Hamilton offers a number of attractive parks, gardens and recreation areas. The 4 hectare Botanical Gardens were established in 1870 and feature a significant collection of pine and oak trees. There is also a rotunda, fountain, caretaker’s cottage and an animal enclosure. Apex Park, on the corner of the Glenelg Highway and Apex Drive, is a linear stretch of parkland along Grange Burn and has BBQ and picnic facilities as well as a preserved steam locomotive. The 221 hectare Community Parklands, located at the northern end of town, are an important recreation and conservation asset and include a sporting complex, lakes, and fields of native wildflowers.
Other attractions in Hamilton include the Sir Reginald Ansett Transport Museum, located within one of the airline’s original hangars on the shores of Lake Hamilton. The Hamilton Pastoral Museum, accessed via Hiller Lane, displays historic farm machinery, horse drawn vehicles and other relics depicting early rural life in the area. The Big Wool Bales, on Coleraine Road, are a tribute to the local wool industry which regards Hamilton as the wool capital of the world. The Hamilton Art Gallery, in Brown Street, includes collections of paintings by Australian artists as well as ceramics, tapestries and relics from India, China and Japan.
Portland is located on the far south-west coast of Victoria, mid-way between Port Fairy and the small town of Nelson which is adjacent to the state border with South Australia.
Portland was the site of Victoria’s first permanent settlement back in 1834, with the town quickly prospering due to fishing, pastoral and agricultural industries. Portland is the only deep-water sea port between Adelaide and Melbourne, making it a major centre for sea transport of goods and produce from the surrounding areas. A large sheltered harbour provides calm waters for a marina, wharves and shipping berths. One of Portland’s major industries is the Alcoa aluminium smelter which commenced operations in 1986.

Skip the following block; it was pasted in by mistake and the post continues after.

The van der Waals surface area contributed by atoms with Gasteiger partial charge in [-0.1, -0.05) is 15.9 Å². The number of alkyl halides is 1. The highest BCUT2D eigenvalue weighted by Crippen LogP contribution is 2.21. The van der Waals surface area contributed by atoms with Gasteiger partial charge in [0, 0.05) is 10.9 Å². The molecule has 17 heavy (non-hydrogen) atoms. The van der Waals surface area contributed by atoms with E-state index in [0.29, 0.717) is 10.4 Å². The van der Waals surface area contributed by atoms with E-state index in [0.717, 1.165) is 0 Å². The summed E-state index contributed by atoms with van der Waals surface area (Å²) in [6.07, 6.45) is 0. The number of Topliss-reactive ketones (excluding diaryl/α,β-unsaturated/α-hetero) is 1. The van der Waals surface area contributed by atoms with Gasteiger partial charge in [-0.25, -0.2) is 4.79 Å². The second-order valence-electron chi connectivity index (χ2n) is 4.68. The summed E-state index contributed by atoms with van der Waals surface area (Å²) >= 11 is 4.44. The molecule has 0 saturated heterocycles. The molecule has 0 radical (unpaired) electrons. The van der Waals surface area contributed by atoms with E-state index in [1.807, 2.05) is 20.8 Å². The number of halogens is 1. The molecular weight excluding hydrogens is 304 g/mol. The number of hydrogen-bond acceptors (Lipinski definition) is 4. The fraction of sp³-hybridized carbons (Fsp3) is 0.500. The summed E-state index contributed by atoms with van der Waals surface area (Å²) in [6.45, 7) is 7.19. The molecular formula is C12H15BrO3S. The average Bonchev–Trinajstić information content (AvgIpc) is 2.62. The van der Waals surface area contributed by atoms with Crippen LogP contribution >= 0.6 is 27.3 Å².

Portland is a place of historic discovery with over 200 buildings within the town classified by the National Trust, many of which are constructed out of bluestone. The Portland Cable Tram offers visitors a scenic and informative journey through the foreshore, providing views along the coast and passing attractions such as Botanic Gardens, Portland Powerhouse Car Museum, Maritime Discovery Centre, Whalers Bluff Lighthouse, and the World War 2 Memorial Lookout Tower at Anderson Point. South of Portland is Cape Nelson which includes a 210 hectare state park bordering rugged cliffs with the Cape Nelson Lighthouse located on the coast’s southern tip.